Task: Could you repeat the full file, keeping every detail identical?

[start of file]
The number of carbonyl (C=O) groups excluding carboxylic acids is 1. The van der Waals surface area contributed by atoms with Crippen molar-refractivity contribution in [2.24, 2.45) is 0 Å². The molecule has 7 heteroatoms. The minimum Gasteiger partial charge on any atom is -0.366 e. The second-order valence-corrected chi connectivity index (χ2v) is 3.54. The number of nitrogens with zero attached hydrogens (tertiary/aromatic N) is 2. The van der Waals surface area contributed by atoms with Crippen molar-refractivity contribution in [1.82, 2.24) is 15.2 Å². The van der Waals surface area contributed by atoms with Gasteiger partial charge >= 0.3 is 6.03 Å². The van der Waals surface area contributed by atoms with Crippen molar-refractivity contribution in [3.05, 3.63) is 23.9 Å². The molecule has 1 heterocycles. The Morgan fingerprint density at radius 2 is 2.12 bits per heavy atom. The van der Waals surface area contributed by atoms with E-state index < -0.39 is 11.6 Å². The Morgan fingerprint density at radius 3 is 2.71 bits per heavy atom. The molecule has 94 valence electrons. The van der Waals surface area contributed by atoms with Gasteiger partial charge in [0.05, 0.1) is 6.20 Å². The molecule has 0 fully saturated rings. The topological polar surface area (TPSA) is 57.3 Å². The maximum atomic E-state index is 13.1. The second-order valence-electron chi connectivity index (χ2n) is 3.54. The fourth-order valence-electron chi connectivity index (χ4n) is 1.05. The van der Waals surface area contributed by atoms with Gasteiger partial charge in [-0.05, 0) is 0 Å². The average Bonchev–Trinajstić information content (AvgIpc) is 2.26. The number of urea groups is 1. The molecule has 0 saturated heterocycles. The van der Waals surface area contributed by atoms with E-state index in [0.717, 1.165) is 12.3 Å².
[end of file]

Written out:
The number of carbonyl (C=O) groups excluding carboxylic acids is 1. The van der Waals surface area contributed by atoms with Crippen molar-refractivity contribution in [2.24, 2.45) is 0 Å². The molecule has 7 heteroatoms. The minimum Gasteiger partial charge on any atom is -0.366 e. The second-order valence-corrected chi connectivity index (χ2v) is 3.54. The number of nitrogens with zero attached hydrogens (tertiary/aromatic N) is 2. The van der Waals surface area contributed by atoms with Crippen molar-refractivity contribution in [1.82, 2.24) is 15.2 Å². The van der Waals surface area contributed by atoms with Gasteiger partial charge >= 0.3 is 6.03 Å². The van der Waals surface area contributed by atoms with Crippen molar-refractivity contribution in [3.05, 3.63) is 23.9 Å². The molecule has 1 heterocycles. The Morgan fingerprint density at radius 2 is 2.12 bits per heavy atom. The van der Waals surface area contributed by atoms with E-state index < -0.39 is 11.6 Å². The Morgan fingerprint density at radius 3 is 2.71 bits per heavy atom. The molecule has 94 valence electrons. The van der Waals surface area contributed by atoms with Gasteiger partial charge in [0.05, 0.1) is 6.20 Å². The molecule has 0 fully saturated rings. The topological polar surface area (TPSA) is 57.3 Å². The maximum atomic E-state index is 13.1. The second-order valence-electron chi connectivity index (χ2n) is 3.54. The fourth-order valence-electron chi connectivity index (χ4n) is 1.05. The van der Waals surface area contributed by atoms with Gasteiger partial charge in [-0.05, 0) is 0 Å². The average Bonchev–Trinajstić information content (AvgIpc) is 2.26. The number of urea groups is 1. The molecule has 0 saturated heterocycles. The van der Waals surface area contributed by atoms with E-state index in [0.717, 1.165) is 12.3 Å².